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Letter to The Aegis | June 21, 2012
The following letter was addressed to Del. Rick Impallaria. A copy was provided for publication. I am writing to you today to bring to your attention an issue you might already be aware of and one that I need your help monitoring. Columbia Gas has proposed the installation of a 21.4-mile natural gas pipeline from Owings Mills to Rutledge Compressor Station in Fallston. For most of the 21.4 miles, the pipeline will follow [an] existing pipeline, however, most of the pipeline being installed in the Fallston area will follow a new direction.
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NEWS
By Kevin Rector and The Baltimore Sun | September 26, 2014
A federal judge ruled this week that owners of multiple Harford County properties - where portions of a 21-mile underground gas pipeline are being installed under an eminent domain claim - cannot fully access funds set aside by the gas company as a form of collateral until a final determination is made at trial on compensation. Columbia Gas Transmission LLC was granted access to the properties in June to begin installing a back-up gas line between Owings Mills and Fallston under condition that it file a cash bond payment of $231,675 to the court, according to court records.
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NEWS
January 20, 2012
Kudos to President Obama for his courageous decision to deny a permit for the Keystone XL pipeline. As a former resident of Colorado, I can vouch for the fact that the Ogallala Aquifer that would have been threatened by the pipeline is a crucial source of drinking and agricultural water for much of the Midwest. Keystone I, built several years ago, has had a long and sad history of accidents and spills. With this decision, millions of future Americans will be spared a legacy of pollution.
NEWS
July 17, 2014
Your editorial, "Breaking a vicious cycle" (July 14) hits the nail on the head. With U.S. youth incarceration rates the highest in the world - greater than the rates of the other 10 most developed countries combined - something is tragically wrong. It is disturbing that once incarcerated as a youth, even for less serious offenses, these individuals have an increased likelihood of returning to prison and a decreased chance of securing gainful employment later in life. As you point out, the Youth PROMISE Act offers a more effective approach to juvenile crime.
FEATURES
Tim Wheeler | February 9, 2012
Some of those environmental activists campaigning against the Keystone XL pipeline are on the young side.  Kids from 20 Maryland high schools, who dub themselves the Tar Sands Students, plan to meet today with a representative of the White House Council on Environmental Quality to press their concerns about construction of the line to carry oil extracted from tar sands deposits in western Canada to refineries in the Gulf of Mexico....
EXPLORE
Letter to The Aegis | June 5, 2012
Editor: Time is running out for you to make your feelings known to the Federal Energy Regulatory Commission on the proposed 21.4 mile, 26 inch, 1000 PSI pipeline that will wind its way through Baltimore and Harford Counties. Harford County politicians need to take their heads out of the sand and see the potential problems this pipeline will create to our wetlands, septic systems, environment and safety. The gas company has one 20-nch pipeline already in place. Why do we need another?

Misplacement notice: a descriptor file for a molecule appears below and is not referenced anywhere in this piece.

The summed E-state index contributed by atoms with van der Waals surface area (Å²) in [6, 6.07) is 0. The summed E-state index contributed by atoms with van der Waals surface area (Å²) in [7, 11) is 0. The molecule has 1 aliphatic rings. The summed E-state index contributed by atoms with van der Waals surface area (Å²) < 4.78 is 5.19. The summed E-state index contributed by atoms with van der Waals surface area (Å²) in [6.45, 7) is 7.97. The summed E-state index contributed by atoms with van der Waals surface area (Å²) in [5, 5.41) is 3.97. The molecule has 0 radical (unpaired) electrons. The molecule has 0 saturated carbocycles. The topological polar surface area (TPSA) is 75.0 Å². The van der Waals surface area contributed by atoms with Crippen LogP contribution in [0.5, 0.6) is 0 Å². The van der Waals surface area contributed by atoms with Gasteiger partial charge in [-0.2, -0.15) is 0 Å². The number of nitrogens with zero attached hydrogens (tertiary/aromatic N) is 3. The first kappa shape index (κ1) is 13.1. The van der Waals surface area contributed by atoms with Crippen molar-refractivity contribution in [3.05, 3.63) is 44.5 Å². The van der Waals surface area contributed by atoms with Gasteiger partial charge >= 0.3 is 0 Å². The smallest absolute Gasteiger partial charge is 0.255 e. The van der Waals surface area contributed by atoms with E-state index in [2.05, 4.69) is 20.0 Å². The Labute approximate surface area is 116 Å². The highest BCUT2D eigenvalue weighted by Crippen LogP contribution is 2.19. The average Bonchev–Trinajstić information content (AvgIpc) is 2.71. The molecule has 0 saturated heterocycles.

EXPLORE
December 6, 2011
Prince George's County Public Schools has been awarded a one-year $250,000 grant from the Freddie Mac Foundation. This capacity-building grant will be used to enhance funding for the "principal pipeline" initiative that began this school year through a $12.5 million five-year grant from the Wallace Foundation. The Freddie Mac Foundation grant will enhance sustainability of the initiative and support the school system in its efforts to increase the effectiveness of instructional leaders.
NEWS
August 30, 2011
Of course, the representative of the American Petroleum Institute would promote a tar sands oil pipeline from Canada to the U.S. ("Keystone XL pipeline is a step toward the future," Aug. 25). Unfortunately, this is not, as the headline says, "a step toward the future," but is a step backward. Why? Because fossil fuels are no longer viable long-term sources of energy. Neither Cindy Schild nor the op-ed writers opposed to the pipeline mention the broader issue, which is that we are past the peak of cheap oil. Oil executives and politicians know this but don't talk about it. (See the film, "The End of Suburbia.
NEWS
By Mike Tidwell | July 17, 2013
I'm walking from Camp David to the White House starting Friday - 100 miles in the July heat. I'm doing this to honor the 19 firefighters who died fighting a wildfire near Prescott, Ariz., on June 30. These men died particularly horrifying deaths doing particularly heroic deeds. I'm also walking to honor the 50 men and women who died during the oil tanker train explosion this month in Lac-Megantic, Canada. My eight-day walk - joined by scores of other Marylanders and citizens from around the nation - will serve to memorialize these people as victims of tragically interconnected factors.
FEATURES
By Timothy B. Wheeler, The Baltimore Sun | January 1, 2014
Environmental activists warn that construction of a 21-mile natural gas pipeline through northern Baltimore and Harford counties could affect the region's drinking-water system, as the $180 million project cuts across more than three dozen streams feeding into Loch Raven Reservoir. Theaux Le Gardeur, executive director of the Gunpowder Riverkeeper, has petitioned the Federal Energy Regulatory Commission to reconsider its approval of the pipeline last month and order a more detailed review of the project's environmental effects.